I am a mother.
This truth is starting to penetrate a culture-imposed shame: The defining moment and culmination of womanhood is in bearing children. If a woman does not desire children of her own, there is something wrong with her. She is selfish, immature, afraid of responsibility. She is not whole. She cannot be fulfilled. She will deeply regret this.
I have never carried a sustained longing for children of my own. It has flitted in and out as quickly as it came only a handful of times in my thirty-five years. I always expected it would stay, one day, when the time was right. When I was ready. This is, more or less, what I was taught by Christian culture, by American culture at large. And so I've harbored a quiet shame, because it has never been my truth.
At least, not on the terms laid out for me.
But when I stayed up through the night caring for a baby squirrel, my heart was full. I felt whole. Alive. A receptacle of love and nurture and fierce protection. I was undone by this fragile ball of fur on my chest.
And when I plant trees, tuck new plants in with burlap and mulch, extend a forest, I am sowing life back into the earth. Leaving behind a legacy, the fruit of which I will not live long enough to enjoy.
When I pick up garbage from the lake, I am quietly fighting for the lives of creatures and habitat that I love.
When I bring a lost dog into our home, bathe and brush and feed him, take him to the vet, stroke his face and speak soothing to him, I am offering myself without condition.
When I hang our feeder of sugar water out for the hummingbirds, I am feeding my family. Hoping to lighten the load of daily survival, offering a place of refuge.
When I frequently rearrange Pepita's habitat based on following her behaviors, I am listening to her needs, learning from her. I am affirming that she has a voice, however different it is from my own.
* * * * *
We never expected to go to the Seattle Home Show this past weekend and come home with a baby. But that is precisely what happened. We were wandering through the expo in search of models of tiny homes and were sidelined by a tiny furball in a lady's hand as she addressed a small crowd. Curious, I pressed in. I'd never seen this animal before: a sugar glider.
I looked at Ricardo with wide, shining eyes and breathed, We cannot leave here without one of these babies.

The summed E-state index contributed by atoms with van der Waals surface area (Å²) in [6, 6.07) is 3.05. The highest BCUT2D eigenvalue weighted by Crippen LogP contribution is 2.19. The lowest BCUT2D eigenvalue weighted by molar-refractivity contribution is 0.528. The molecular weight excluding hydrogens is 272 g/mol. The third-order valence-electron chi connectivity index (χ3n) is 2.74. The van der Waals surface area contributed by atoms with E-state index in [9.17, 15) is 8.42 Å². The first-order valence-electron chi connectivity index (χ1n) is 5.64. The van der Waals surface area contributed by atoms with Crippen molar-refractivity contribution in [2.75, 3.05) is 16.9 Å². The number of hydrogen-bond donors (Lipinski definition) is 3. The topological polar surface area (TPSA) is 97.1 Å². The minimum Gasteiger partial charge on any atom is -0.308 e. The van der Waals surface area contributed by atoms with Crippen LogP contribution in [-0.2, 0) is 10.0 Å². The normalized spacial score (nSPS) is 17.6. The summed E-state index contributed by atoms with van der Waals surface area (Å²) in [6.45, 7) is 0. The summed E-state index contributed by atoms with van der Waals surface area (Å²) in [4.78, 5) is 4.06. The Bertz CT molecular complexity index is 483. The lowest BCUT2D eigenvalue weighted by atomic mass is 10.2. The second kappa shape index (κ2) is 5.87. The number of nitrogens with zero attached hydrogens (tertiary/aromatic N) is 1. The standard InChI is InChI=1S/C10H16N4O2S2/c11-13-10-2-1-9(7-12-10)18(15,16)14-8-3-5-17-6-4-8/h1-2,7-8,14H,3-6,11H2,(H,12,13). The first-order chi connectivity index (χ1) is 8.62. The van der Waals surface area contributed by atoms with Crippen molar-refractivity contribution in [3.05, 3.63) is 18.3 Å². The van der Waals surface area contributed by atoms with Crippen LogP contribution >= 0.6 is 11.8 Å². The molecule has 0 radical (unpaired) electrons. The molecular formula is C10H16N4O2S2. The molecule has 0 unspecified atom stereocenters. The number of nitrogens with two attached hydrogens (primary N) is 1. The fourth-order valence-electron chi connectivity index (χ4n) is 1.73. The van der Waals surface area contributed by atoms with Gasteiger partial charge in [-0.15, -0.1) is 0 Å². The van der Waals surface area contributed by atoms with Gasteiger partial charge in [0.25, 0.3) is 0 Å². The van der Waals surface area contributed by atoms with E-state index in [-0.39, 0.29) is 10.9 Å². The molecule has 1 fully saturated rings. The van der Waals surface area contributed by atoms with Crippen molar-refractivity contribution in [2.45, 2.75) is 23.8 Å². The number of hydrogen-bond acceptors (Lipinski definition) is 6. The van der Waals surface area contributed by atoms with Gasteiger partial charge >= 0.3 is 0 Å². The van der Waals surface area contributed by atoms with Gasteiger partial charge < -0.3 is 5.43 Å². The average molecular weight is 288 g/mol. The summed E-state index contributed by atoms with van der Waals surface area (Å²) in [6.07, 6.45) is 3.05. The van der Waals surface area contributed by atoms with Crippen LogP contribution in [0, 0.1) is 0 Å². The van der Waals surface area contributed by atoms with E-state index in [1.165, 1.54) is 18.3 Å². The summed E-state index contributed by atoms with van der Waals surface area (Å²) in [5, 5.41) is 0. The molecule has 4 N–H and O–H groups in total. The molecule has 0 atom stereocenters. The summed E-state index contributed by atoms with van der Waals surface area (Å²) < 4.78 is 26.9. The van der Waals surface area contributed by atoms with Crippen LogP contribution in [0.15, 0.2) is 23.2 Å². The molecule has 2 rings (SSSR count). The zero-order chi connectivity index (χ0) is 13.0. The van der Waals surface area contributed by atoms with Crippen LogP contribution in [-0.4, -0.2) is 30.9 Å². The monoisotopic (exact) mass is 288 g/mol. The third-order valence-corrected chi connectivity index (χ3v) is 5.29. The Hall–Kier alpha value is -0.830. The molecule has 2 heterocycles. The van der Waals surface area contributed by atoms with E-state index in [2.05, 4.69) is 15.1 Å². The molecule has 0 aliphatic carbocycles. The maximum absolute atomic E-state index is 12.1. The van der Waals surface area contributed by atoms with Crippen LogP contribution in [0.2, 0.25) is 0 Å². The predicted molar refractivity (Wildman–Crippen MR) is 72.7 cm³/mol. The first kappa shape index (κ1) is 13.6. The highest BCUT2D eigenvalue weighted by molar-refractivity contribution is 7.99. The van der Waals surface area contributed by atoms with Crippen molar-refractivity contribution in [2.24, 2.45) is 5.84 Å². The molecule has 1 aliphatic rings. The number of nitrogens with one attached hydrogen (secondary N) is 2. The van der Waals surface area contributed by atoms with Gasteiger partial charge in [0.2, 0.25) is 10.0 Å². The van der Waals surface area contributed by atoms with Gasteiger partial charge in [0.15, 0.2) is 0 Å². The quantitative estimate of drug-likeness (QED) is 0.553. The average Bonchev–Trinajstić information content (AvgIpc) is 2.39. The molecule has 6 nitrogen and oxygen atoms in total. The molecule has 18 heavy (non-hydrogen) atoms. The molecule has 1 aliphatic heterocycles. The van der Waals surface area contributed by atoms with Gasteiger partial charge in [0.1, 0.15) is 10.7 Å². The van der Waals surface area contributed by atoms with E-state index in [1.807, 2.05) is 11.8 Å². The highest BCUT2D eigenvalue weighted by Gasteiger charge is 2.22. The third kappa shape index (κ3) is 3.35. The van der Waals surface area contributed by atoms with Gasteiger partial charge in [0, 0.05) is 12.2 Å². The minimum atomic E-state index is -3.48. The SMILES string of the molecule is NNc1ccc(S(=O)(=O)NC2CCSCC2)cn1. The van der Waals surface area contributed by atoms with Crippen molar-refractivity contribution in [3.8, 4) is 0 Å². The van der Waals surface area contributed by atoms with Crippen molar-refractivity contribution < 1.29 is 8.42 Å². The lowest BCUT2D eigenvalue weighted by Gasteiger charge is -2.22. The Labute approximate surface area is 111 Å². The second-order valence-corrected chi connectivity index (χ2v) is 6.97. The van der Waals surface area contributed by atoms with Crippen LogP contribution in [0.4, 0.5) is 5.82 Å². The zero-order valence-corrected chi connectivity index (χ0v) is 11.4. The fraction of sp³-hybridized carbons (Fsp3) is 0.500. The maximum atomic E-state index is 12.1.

There are seven babies left, the woman announced to the crowd. I stepped up to her side and raised my hand, I want one.
I had just enough in savings to bring a baby home. The kind of spontaneity that makes me nervous, but might as well have been planned for how right it felt.
What should we name him, I asked Ricardo that night. Nothing seemed to quite fit our little marsupial. We went to bed and when we awoke in the morning, Ricardo read me a list of names.
I chose Tarzan.
Tarzan, with the wings of fur that one day may allow him to glide up to 150 feet through the air. Tarzan, whose intricate hands, the size of an almond, allow him to climb the sides and ceiling of his cage like a king of the jungle.
The bonding process with a sugar glider requires time and patience. He does not immediately trust us. In fact, he is frightened of us. Every day in the afternoon, when I get home from work, I reach into his cage and firmly grab hold of him beneath his blanket. I transfer him to his zipper pouch, hung around my neck, and tuck it underneath my shirt, in my bra, right next to my skin. He needs to acclimate to my scent, feel my heartbeat, be snuggled tight and safe. He chatters at me anxiously. With my hand pressed flat against his body, I apply pressure until his chattering subsides.
He is like a crying infant. And I am a new mother. For the next few hours, we move about as one.
We are a family of four: Two humans, one tortoise, one marsupial. As this kind of mother, I can only ever imagine expanding.